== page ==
Submitted to: American Society of Agronomy
Publication Type: Abstract Only
Publication Acceptance Date: 9/20/2008
Publication Date: 10/15/2008
Citation: Daughtry, C.S., Serbin, G., Doraiswamy, P.C., Monty, J., Crawford, M.M., Vyn, T.J. 2008. Mapping crop residue cover and soil tillage intensity using remote sensing [abstract]. American Society of Agronomy. 2008 CDROM. Interpretive Summary:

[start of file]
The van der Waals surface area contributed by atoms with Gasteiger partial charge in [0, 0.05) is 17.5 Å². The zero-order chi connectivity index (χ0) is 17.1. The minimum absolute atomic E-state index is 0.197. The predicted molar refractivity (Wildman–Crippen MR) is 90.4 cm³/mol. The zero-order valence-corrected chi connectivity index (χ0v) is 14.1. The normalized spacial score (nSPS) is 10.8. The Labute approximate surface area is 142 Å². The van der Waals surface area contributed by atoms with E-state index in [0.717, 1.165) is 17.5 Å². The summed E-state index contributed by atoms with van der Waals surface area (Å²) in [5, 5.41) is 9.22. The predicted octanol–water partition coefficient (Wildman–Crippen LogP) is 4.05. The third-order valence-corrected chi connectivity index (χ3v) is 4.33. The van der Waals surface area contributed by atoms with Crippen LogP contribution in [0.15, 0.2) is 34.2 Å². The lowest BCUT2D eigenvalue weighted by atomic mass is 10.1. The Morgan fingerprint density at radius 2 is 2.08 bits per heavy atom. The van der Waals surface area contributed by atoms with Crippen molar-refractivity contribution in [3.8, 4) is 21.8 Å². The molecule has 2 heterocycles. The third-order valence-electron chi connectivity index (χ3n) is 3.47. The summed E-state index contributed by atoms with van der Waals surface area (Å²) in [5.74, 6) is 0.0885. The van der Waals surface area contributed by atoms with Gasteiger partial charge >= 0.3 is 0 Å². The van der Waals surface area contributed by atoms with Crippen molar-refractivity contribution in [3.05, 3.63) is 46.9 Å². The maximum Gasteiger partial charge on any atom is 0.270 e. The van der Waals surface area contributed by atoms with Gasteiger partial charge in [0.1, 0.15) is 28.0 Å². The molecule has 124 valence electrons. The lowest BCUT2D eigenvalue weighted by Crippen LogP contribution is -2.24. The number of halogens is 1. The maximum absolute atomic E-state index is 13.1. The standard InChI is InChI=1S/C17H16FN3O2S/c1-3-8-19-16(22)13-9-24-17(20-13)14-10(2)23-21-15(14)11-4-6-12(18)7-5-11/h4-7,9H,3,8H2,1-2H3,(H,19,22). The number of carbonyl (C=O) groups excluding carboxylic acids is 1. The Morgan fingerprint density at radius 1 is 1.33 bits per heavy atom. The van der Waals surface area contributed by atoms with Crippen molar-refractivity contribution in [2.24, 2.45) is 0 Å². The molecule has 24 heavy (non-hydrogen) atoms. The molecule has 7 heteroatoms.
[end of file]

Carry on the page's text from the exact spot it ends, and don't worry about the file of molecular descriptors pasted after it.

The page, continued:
Technical Abstract: Until recently crop residues were managed primarily to reduce soil erosion and increase soil organic carbon, but demands for biofuels may remove much of the residue. Current methods of measuring crop residue cover are inadequate for characterizing the temporal and spatial variability of crop residues within fields or across large regions. Our objectives were to evaluate several spectral indices for measuring crop residue cover and classifying soil tillage intensity in agricultural fields. Landsat Thematic Mapper, Hyperion Imaging Spectrometer, aircraft imaging spectrometer (SpecTIR) data were acquired over agricultural fields at test sites in Indiana and Iowa shortly after planting during 2004-2007. Crop residue cover in corn and soybean fields was measured using the line-point transect method. Spectral indices using Landsat TM bands were weakly related to crop residue cover. With the hyperspectral data, crop residue cover was linearly related to the cellulose absorption index (CAI) which measures the relative intensity of cellulose absorption features near 2100 nm. Water in the crop residue significantly attenuated CAI and crop residues covers were underestimated as scene water content increased. Spatial and temporal adjustments in the spectral estimates of crop residue cover are possible using a reflectance ratio water index. Inventories of soil tillage intensity by previous crop type were generated for each scene by combining information on the previous season’s crop classification with the current season’s crop residue cover. Regional surveys of soil management practices that affect soil C dynamics are possible using either advanced multipsectral or hyperspectral imaging systems. Hyperspectral data are not required, because the three narrow bands that are used for CAI and the scene moisture correction could be incorporated in advanced multipsectral sensors.